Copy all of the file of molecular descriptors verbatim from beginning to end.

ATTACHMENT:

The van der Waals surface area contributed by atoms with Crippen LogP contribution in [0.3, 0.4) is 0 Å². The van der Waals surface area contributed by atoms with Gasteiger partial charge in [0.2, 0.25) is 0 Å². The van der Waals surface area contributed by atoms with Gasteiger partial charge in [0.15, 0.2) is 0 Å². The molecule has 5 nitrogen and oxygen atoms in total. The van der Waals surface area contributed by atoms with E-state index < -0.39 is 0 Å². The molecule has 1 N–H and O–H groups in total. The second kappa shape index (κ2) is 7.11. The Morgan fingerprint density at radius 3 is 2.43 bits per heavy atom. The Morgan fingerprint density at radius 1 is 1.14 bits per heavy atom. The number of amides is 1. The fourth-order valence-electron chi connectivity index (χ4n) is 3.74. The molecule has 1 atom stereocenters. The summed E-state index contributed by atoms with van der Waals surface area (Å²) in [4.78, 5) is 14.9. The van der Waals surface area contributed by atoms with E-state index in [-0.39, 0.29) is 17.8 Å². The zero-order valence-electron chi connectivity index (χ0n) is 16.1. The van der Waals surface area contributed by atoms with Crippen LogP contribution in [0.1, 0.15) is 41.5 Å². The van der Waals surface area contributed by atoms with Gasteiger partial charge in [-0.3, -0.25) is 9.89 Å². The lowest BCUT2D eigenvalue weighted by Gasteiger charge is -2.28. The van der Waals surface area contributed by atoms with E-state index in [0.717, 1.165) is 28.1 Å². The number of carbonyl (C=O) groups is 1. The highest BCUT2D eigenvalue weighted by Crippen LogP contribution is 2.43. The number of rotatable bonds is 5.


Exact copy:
The van der Waals surface area contributed by atoms with Crippen LogP contribution in [0.3, 0.4) is 0 Å². The van der Waals surface area contributed by atoms with Gasteiger partial charge in [0.2, 0.25) is 0 Å². The van der Waals surface area contributed by atoms with Gasteiger partial charge in [0.15, 0.2) is 0 Å². The molecule has 5 nitrogen and oxygen atoms in total. The van der Waals surface area contributed by atoms with E-state index < -0.39 is 0 Å². The molecule has 1 N–H and O–H groups in total. The second kappa shape index (κ2) is 7.11. The Morgan fingerprint density at radius 3 is 2.43 bits per heavy atom. The Morgan fingerprint density at radius 1 is 1.14 bits per heavy atom. The number of amides is 1. The fourth-order valence-electron chi connectivity index (χ4n) is 3.74. The molecule has 1 atom stereocenters. The summed E-state index contributed by atoms with van der Waals surface area (Å²) in [4.78, 5) is 14.9. The van der Waals surface area contributed by atoms with E-state index in [-0.39, 0.29) is 17.8 Å². The zero-order valence-electron chi connectivity index (χ0n) is 16.1. The van der Waals surface area contributed by atoms with Crippen LogP contribution in [0.1, 0.15) is 41.5 Å². The van der Waals surface area contributed by atoms with Gasteiger partial charge in [-0.3, -0.25) is 9.89 Å². The lowest BCUT2D eigenvalue weighted by Gasteiger charge is -2.28. The van der Waals surface area contributed by atoms with E-state index in [0.717, 1.165) is 28.1 Å². The number of carbonyl (C=O) groups is 1. The highest BCUT2D eigenvalue weighted by Crippen LogP contribution is 2.43. The number of rotatable bonds is 5.